Peace in the world, peace in Scioto County


Melissa Martin, Ph.D.



Nobel Peace Prize receivers must be unique individuals with hearts turned toward peace for humanity.

I revisited the speeches of a few Nobel Peace Prize recipients, and watched videos of Acceptance Speeches. The passion in their voices, the gentleness of their spirits and their salient belief in brotherhood and sisterhood radiated as commonalities. These humanitarians spoke of poverty and empty stomachs. And their steadfast hope for peace in all places, spaces and races. www.nobelprize.org.

“Alfred Nobel’s dream of a world, where peace prevails and wars disappear, has not been achieved yet, but the hope to make it come true has grown large, and the effort to achieve it has doubled. Despite great battles, the survival of the human race is the clearest expression of mankind’s yearning for reconstruction, not for destruction, for progress, not for regression and death,” opined Tawakkol Karman in 2011.

“The bond of our common humanity is stronger than the divisiveness of our fears and prejudices. God gives us the capacity for choice. We can choose to alleviate suffering. We can choose to work together for peace. We can make these changes — and we must,” asserted Jimmy Carter in 2002.

“As long as one dissident is in prison, our freedom will not be true. As long as one child is hungry, our lives will be filled with anguish and shame. What all these victims need above all is to know that they are not alone; that we are not forgetting them, that when their voices are stifled, we shall lend them ours, that while their freedom depends on ours, the quality of our freedom depends on theirs,” lamented Elie Wiesel in 1986.

“I believe that even amid today’s mortar bursts and whining bullets, there is still hope for a brighter tomorrow. I believe that wounded justice, lying prostrate on the blood-flowing streets of our nations, can be lifted from this dust of shame to reign supreme among the children of men. I have the audacity to believe that peoples everywhere can have three meals a day for their bodies, education and culture for their minds, and dignity, equality and freedom for their spirits,” proclaimed Martin Luther King, Jr. in 1964.

“But I am grateful and I am very happy to receive it [Nobel Peace Prize] in the name of the hungry, of the naked, of the homeless, of the crippled, of the blind, of the leprous, of all those people who feel unwanted, unloved, uncared, thrown away of the society, people who have become a burden to the society, and are ashamed by everybody,” declared Mother Teresa in 1979.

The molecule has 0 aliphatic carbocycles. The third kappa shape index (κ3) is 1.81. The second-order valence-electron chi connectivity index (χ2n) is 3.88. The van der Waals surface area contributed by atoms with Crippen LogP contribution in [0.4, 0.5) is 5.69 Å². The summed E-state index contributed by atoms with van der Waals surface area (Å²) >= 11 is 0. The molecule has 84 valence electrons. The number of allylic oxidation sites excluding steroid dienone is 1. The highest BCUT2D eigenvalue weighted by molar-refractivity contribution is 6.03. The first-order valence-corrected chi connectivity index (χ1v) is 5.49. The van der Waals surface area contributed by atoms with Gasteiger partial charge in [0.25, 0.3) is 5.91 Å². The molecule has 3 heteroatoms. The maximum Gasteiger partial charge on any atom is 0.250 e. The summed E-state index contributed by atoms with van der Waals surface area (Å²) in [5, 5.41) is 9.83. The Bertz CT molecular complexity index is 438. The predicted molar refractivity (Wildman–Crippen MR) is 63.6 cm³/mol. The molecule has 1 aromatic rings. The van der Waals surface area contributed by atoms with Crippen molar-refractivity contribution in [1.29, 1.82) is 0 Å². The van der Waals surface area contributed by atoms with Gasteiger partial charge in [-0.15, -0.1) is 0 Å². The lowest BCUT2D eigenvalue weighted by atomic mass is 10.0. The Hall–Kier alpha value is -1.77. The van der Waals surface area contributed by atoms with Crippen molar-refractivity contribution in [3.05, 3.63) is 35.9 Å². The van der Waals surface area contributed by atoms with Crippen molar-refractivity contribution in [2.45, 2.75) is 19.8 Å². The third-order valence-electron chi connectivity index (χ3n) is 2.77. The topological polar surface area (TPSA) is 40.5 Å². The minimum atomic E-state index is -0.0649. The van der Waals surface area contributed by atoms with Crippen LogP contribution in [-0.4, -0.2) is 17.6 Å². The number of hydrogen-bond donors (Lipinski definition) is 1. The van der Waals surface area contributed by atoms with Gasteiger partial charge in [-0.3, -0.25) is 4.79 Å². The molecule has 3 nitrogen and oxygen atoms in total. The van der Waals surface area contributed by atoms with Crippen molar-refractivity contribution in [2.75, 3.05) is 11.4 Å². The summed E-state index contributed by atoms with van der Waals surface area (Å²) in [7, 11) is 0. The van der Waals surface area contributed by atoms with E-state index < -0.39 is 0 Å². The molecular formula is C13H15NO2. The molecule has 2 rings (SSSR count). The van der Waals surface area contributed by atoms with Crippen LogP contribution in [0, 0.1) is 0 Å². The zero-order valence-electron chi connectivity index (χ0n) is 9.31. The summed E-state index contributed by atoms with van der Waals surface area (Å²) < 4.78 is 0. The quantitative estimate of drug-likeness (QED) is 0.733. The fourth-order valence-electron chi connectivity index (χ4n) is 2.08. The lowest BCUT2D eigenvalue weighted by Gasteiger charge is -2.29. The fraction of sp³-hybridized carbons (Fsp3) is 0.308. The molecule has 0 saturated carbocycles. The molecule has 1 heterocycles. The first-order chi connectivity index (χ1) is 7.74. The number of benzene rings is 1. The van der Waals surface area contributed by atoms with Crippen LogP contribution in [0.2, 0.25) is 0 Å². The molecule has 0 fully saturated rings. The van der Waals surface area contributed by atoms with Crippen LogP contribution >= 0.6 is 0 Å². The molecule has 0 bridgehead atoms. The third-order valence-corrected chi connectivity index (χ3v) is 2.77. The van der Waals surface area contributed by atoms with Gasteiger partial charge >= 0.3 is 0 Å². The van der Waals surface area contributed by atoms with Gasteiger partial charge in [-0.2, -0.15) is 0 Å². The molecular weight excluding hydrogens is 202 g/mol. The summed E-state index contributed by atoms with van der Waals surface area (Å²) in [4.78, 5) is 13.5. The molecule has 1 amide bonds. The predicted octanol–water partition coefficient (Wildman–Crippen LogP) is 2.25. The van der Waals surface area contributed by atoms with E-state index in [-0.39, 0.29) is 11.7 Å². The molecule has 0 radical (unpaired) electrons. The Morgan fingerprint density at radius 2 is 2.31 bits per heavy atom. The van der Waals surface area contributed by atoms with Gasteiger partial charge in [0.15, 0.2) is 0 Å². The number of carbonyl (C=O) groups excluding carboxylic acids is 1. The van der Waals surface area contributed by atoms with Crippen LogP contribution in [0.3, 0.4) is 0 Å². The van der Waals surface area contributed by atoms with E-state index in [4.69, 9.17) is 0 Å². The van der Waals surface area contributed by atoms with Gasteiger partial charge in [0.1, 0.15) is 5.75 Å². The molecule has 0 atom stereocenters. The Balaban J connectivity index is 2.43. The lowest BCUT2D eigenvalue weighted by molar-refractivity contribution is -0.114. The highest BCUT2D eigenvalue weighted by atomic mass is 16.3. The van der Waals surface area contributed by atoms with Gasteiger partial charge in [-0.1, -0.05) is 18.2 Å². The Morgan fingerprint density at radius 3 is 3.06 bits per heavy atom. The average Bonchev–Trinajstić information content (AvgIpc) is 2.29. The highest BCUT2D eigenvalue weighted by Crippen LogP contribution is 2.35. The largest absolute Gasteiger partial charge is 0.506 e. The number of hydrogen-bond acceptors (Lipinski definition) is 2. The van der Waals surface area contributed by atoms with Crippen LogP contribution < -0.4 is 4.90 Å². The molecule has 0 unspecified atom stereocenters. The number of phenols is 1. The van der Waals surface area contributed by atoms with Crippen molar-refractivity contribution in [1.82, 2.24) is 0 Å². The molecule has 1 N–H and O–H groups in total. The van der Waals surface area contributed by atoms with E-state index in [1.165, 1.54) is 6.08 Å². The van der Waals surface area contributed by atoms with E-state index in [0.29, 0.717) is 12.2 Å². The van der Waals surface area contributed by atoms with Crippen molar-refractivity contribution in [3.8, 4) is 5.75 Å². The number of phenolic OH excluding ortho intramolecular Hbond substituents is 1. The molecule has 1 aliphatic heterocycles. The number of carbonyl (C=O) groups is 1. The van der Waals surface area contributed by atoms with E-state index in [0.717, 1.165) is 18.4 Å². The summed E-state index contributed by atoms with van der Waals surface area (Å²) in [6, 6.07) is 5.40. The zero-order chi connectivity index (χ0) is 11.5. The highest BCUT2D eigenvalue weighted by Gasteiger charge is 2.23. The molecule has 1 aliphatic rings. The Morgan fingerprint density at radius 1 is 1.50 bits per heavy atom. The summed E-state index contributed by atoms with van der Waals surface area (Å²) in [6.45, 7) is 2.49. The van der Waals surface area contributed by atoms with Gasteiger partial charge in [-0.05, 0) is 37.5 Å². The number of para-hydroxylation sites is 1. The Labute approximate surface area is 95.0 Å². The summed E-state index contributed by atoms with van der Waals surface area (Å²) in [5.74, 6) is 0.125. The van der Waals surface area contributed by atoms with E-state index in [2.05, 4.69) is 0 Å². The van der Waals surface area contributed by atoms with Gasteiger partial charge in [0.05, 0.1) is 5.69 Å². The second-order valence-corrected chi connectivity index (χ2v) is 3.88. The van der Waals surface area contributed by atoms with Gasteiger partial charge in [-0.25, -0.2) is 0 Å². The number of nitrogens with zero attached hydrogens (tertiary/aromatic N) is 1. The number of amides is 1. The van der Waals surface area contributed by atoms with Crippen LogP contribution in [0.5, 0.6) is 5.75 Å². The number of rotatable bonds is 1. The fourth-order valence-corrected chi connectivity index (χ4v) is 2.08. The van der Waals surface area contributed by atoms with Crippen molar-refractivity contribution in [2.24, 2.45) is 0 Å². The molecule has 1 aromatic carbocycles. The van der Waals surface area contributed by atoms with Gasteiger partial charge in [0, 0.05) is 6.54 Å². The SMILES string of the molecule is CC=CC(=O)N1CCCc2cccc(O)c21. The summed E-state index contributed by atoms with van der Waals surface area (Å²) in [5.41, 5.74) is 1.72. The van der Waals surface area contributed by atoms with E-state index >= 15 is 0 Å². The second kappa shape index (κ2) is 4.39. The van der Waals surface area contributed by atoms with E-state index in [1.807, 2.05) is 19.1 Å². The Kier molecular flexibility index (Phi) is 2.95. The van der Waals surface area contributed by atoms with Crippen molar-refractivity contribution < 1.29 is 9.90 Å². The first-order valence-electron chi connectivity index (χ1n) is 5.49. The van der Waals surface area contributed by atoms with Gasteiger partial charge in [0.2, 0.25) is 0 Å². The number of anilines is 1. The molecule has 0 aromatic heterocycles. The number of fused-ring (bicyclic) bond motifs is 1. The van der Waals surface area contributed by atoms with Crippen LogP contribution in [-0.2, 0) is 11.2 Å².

But, how are speeches about peace connected to residents of Scioto County? We can affect, influence and make a difference in the small corner of the planet where we go about our daily lives. Small changes amalgamate and become big changes.

How can I be a catalyst for change in my neighborhood, my community, my township, my school, my county? How can I bring about social equality for all nationalities? How can I do my part to promote peace?

One example is the recent change in the governance and leadership in Portsmouth, the seat of Scioto County. When citizens band together and lift their voices for righteousness, change occurs.

Another example is the aftermath of the opioid crisis. The local health department, law enforcement, treatment programs and citizens came together to battle the destructive disease of addiction. County, state and federal agencies communicated and developed a vision, a purpose and a plan for past, present and future.

And my third example is elementary, middle and high schools in Scioto County that celebrate Black History month and cultural diversity programs and projects in classrooms. Change happens with awareness, knowledge and understanding of others. And empathy.

Children are not born racist — it is a learned mindset of discrimination and prejudice taught by vocal adults or ignored by silent adults.

“Blessed are the peacemakers, for they shall be called sons of God.” Matthew 5:9 English Standard Version.

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Melissa Martin, Ph.D.

Melissa Martin, Ph.D., is an author, self-syndicated columnist, educator and therapist. She resides in Scioto County, Ohio. www.melissamartinchildrensauthor.com.

Melissa Martin, Ph.D., is an author, self-syndicated columnist, educator and therapist. She resides in Scioto County, Ohio. www.melissamartinchildrensauthor.com.

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